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8th December 2021

International Film: Audition

Jason Fox looks back at the 1999 Japanese horror classic Audition and thinks about its relevance today
International Film: Audition
Photo: Japan Osaka Dotombori, gabyobs @ pixabay

Written by Jason Fox.

Audition is a masterpiece of horror by Takashi Miike, one of the most seasoned veteran directors in Japan. Alongside Ringu (1998), it is quite rightly seen as the quintessential J-Horror film. Ringu’s success comes from his uncanny, almost clinical ability to terrify his audience. Audition is different.

Although it certainly doesn’t lack the ability to frighten, Audition’s appeal is its social commentary. It paints a damning picture of objectification and fetishisation of women in Japanese society. In a similar vein, it is also an incredibly upsetting, sometimes sickening, portrait of the lingering effects of abuse, and the exercise of brutal revenge by the victim. The result is one of the most traumatic, but satisfying viewing experiences you’ll get from a horror film. Audition is something that should be seen as approaching the very best of the genre.

Audition trailer

Audition focuses on a wealthy middle aged man, seemingly the embodiment of the Japanese entrepreneur, who, having lost his wife seven years prior, starts searching for someone new. However, conventional dating approaches seem lost on him. He endeavours to hold auditions for a TV role to be filled by a young woman, with the aim of dating whoever he finds the most attractive.

Of course, this ends up backfiring horribly, as he encounters an extremely dangerous and vengeful woman who gives him a lot more than he bargained for. The feminist allegory here is obvious. While, on paper, the horror in this film would appear to stem from the female villain, it casts a far more nuanced eye over the situation. It goes into detail about why she is the way she is, and how almost every man in her life contributed to her suffering. This is sometimes truly horrifying.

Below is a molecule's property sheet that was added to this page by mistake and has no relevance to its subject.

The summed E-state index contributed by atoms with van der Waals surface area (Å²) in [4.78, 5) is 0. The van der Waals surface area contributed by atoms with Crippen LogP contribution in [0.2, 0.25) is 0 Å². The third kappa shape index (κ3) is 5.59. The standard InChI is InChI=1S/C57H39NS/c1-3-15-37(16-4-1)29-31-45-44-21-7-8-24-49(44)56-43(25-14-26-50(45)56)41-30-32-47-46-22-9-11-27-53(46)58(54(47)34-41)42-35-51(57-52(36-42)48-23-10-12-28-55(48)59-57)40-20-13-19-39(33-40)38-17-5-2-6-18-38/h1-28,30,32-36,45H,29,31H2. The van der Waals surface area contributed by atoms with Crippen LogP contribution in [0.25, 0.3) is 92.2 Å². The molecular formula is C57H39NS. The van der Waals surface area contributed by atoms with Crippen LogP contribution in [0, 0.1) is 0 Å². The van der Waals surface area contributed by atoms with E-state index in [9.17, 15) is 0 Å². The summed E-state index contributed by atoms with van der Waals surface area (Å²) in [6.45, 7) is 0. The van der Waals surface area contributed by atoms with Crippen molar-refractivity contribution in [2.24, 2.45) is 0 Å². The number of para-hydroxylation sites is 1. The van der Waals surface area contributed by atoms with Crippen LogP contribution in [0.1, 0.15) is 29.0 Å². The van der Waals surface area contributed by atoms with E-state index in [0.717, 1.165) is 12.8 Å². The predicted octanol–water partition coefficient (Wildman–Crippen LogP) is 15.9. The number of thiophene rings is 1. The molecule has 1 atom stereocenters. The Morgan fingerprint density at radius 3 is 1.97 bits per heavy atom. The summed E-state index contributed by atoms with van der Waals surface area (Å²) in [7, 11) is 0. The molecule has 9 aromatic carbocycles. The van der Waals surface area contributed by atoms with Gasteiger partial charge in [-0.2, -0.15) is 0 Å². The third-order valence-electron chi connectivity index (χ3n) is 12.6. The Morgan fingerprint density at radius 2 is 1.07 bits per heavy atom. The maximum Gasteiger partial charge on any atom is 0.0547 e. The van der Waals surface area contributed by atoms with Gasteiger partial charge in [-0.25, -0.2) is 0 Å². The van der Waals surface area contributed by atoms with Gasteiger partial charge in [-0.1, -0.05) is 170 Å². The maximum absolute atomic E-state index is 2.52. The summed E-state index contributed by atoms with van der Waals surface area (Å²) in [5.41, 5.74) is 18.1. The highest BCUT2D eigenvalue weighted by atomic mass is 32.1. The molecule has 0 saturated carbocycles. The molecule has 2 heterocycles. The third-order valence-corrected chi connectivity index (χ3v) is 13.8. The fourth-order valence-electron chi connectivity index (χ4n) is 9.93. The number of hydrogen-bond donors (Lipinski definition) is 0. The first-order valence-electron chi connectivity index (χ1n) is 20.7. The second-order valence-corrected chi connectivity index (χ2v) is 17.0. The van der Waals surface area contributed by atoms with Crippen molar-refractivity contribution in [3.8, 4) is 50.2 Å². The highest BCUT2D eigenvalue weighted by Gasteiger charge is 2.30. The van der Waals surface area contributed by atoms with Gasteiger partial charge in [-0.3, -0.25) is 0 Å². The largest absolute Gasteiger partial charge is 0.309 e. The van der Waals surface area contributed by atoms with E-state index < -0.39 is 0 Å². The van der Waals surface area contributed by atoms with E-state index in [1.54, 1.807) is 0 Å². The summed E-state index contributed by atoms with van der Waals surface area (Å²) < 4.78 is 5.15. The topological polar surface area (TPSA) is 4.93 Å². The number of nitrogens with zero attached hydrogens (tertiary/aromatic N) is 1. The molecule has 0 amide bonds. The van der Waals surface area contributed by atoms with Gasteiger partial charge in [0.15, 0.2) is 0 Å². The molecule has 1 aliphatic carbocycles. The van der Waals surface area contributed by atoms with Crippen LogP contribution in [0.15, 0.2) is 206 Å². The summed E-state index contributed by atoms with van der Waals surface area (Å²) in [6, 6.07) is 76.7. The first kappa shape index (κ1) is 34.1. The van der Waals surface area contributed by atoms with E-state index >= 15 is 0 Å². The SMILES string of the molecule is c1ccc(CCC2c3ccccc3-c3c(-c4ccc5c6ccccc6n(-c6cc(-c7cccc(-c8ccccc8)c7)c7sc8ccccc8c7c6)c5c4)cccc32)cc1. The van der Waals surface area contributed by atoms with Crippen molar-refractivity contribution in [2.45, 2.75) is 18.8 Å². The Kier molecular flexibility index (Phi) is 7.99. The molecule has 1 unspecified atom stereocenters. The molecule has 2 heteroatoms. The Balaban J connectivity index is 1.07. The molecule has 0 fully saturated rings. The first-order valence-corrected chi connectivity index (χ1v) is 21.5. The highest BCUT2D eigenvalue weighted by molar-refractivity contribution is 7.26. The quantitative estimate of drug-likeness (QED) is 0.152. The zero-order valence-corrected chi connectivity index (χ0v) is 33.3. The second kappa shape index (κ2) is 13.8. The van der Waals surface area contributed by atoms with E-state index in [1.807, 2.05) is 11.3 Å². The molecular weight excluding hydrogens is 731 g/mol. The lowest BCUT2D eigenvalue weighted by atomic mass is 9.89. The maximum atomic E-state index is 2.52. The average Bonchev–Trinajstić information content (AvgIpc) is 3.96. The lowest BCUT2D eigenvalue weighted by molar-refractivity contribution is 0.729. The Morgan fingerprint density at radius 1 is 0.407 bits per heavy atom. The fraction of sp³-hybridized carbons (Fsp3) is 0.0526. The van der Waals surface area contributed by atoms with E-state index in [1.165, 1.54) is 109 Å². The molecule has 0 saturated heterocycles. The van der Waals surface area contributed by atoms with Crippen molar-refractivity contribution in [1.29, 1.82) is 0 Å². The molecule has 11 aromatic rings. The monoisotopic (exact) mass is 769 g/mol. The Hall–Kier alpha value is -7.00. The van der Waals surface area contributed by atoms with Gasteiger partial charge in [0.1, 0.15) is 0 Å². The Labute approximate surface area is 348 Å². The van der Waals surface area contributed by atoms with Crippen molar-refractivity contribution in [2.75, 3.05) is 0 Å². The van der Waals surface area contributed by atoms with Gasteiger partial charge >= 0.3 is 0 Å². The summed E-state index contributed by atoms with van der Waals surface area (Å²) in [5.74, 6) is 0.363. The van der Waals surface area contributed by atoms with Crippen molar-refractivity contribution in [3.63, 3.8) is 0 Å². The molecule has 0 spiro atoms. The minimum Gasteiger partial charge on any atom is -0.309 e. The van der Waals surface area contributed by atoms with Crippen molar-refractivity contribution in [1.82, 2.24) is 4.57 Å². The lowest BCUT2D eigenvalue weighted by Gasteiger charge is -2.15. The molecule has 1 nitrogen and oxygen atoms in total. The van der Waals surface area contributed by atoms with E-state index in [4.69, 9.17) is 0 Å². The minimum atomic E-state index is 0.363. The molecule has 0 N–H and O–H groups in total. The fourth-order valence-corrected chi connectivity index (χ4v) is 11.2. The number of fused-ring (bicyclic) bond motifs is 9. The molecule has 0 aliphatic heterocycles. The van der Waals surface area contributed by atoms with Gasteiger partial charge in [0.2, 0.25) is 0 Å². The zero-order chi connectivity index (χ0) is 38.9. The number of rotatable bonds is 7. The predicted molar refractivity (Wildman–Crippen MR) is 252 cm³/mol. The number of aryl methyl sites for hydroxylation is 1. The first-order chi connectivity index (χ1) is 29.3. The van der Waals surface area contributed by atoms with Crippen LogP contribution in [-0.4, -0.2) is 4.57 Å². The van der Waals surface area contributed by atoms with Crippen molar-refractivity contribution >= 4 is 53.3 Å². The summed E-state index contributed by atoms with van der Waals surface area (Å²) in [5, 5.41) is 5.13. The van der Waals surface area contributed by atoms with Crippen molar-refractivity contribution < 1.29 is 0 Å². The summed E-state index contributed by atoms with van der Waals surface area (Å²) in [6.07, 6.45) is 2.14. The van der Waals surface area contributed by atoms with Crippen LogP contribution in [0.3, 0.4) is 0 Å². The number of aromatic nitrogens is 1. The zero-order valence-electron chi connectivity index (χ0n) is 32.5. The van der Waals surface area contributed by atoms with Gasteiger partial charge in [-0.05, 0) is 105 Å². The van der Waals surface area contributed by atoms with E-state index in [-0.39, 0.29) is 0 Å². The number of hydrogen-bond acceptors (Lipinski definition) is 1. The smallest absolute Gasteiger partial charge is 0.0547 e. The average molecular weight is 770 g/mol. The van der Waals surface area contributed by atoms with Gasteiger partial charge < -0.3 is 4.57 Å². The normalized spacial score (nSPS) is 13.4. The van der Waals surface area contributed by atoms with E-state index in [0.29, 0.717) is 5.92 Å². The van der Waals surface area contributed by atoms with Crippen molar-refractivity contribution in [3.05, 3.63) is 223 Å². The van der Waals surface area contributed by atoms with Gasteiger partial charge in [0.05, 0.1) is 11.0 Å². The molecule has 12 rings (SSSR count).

Audition finds ways of presenting violence against women in an incredibly abstract manner that only adds to its disturbing nature. Amplifying this is its presentation of everyday misogyny. This film highlights the trauma faced by women in Japan, both extreme and everyday, and exacts revenge with its own brand of brutality.

What makes this film so outstanding is how perfectly it depicts its antagonist. Eihei Shiina, who plays the young woman Asahi, gives an incredible performance that emphasises all the nuances of her character while also managing to remain very believable and human. She is simultaneously a figure of vulnerability and power, inviting empathy as well as terror. What makes her character so remarkable is how well she is able to weaponise her vulnerability. Although subject to abuse and serious trauma, she refuses to allow herself to become a victim in this film. Instead she becomes an embodiment of vengeance, inflicting pain on the cruel world surrounding her. 

Audition is a near perfect horror film and is essential for any fan of the genre. The horror comes hand in hand with brilliant social commentary and satire that shows Miike’s ability to manipulate his audience. It paints a disturbingly realistic picture of society where women are constantly objectified and ignored and face violence as an everyday phenomenon. Having manifested this, it then delights in exacting revenge on this very system. 


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